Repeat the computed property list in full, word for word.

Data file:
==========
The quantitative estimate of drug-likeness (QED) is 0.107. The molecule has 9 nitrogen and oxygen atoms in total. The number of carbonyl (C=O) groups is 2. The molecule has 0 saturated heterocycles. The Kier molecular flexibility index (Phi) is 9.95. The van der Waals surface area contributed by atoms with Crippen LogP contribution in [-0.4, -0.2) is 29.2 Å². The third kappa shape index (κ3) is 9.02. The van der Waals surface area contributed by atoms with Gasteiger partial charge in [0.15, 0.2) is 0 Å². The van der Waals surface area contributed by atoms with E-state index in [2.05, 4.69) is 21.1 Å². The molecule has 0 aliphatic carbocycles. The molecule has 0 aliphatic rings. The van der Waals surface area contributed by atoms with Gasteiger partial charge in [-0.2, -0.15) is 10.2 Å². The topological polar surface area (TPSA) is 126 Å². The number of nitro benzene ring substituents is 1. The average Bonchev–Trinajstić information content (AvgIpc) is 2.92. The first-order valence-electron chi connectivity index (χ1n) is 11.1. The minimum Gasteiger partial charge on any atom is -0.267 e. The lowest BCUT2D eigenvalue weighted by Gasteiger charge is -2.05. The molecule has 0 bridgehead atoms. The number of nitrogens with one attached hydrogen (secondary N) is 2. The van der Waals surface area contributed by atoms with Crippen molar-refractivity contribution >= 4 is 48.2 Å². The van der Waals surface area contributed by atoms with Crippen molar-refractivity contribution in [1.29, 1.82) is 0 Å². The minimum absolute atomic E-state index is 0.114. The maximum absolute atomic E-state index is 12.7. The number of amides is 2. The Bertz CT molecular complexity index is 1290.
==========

The quantitative estimate of drug-likeness (QED) is 0.107. The molecule has 9 nitrogen and oxygen atoms in total. The number of carbonyl (C=O) groups is 2. The molecule has 0 saturated heterocycles. The Kier molecular flexibility index (Phi) is 9.95. The van der Waals surface area contributed by atoms with Crippen LogP contribution in [-0.4, -0.2) is 29.2 Å². The third kappa shape index (κ3) is 9.02. The van der Waals surface area contributed by atoms with Gasteiger partial charge in [0.15, 0.2) is 0 Å². The van der Waals surface area contributed by atoms with E-state index in [2.05, 4.69) is 21.1 Å². The molecule has 0 aliphatic carbocycles. The molecule has 0 aliphatic rings. The van der Waals surface area contributed by atoms with Gasteiger partial charge in [-0.2, -0.15) is 10.2 Å². The topological polar surface area (TPSA) is 126 Å². The number of nitro benzene ring substituents is 1. The average Bonchev–Trinajstić information content (AvgIpc) is 2.92. The first-order valence-electron chi connectivity index (χ1n) is 11.1. The minimum Gasteiger partial charge on any atom is -0.267 e. The lowest BCUT2D eigenvalue weighted by Gasteiger charge is -2.05. The molecule has 0 bridgehead atoms. The number of nitrogens with one attached hydrogen (secondary N) is 2. The van der Waals surface area contributed by atoms with Crippen molar-refractivity contribution >= 4 is 48.2 Å². The van der Waals surface area contributed by atoms with Crippen molar-refractivity contribution in [1.29, 1.82) is 0 Å². The minimum absolute atomic E-state index is 0.114. The maximum absolute atomic E-state index is 12.7. The number of amides is 2. The Bertz CT molecular complexity index is 1290.